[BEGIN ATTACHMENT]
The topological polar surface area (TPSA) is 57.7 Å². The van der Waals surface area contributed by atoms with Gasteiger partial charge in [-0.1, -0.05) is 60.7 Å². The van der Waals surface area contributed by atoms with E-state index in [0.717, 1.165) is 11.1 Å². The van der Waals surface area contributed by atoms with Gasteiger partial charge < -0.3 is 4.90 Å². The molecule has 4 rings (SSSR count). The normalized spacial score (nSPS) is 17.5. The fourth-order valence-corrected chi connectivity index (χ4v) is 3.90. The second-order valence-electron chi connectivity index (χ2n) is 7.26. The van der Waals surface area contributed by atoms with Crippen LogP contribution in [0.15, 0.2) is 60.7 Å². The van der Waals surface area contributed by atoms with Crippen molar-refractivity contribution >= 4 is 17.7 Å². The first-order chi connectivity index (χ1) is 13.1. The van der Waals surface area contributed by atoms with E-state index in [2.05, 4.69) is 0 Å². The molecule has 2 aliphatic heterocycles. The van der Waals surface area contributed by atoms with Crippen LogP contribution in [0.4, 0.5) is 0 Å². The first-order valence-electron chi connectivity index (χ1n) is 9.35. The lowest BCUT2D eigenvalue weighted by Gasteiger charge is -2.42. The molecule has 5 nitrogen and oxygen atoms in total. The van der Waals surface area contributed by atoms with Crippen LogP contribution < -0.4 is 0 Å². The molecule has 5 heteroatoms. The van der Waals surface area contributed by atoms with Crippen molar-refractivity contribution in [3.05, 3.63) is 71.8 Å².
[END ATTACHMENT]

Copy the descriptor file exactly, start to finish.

The topological polar surface area (TPSA) is 57.7 Å². The van der Waals surface area contributed by atoms with Gasteiger partial charge in [-0.1, -0.05) is 60.7 Å². The van der Waals surface area contributed by atoms with E-state index in [0.717, 1.165) is 11.1 Å². The van der Waals surface area contributed by atoms with Gasteiger partial charge < -0.3 is 4.90 Å². The molecule has 4 rings (SSSR count). The normalized spacial score (nSPS) is 17.5. The fourth-order valence-corrected chi connectivity index (χ4v) is 3.90. The second-order valence-electron chi connectivity index (χ2n) is 7.26. The van der Waals surface area contributed by atoms with Crippen LogP contribution in [0.15, 0.2) is 60.7 Å². The van der Waals surface area contributed by atoms with Crippen molar-refractivity contribution >= 4 is 17.7 Å². The first-order chi connectivity index (χ1) is 13.1. The van der Waals surface area contributed by atoms with E-state index in [2.05, 4.69) is 0 Å². The molecule has 2 aliphatic heterocycles. The van der Waals surface area contributed by atoms with Crippen LogP contribution in [0.4, 0.5) is 0 Å². The first-order valence-electron chi connectivity index (χ1n) is 9.35. The lowest BCUT2D eigenvalue weighted by Gasteiger charge is -2.42. The molecule has 5 nitrogen and oxygen atoms in total. The van der Waals surface area contributed by atoms with Crippen LogP contribution < -0.4 is 0 Å². The molecule has 5 heteroatoms. The van der Waals surface area contributed by atoms with Crippen molar-refractivity contribution in [3.05, 3.63) is 71.8 Å².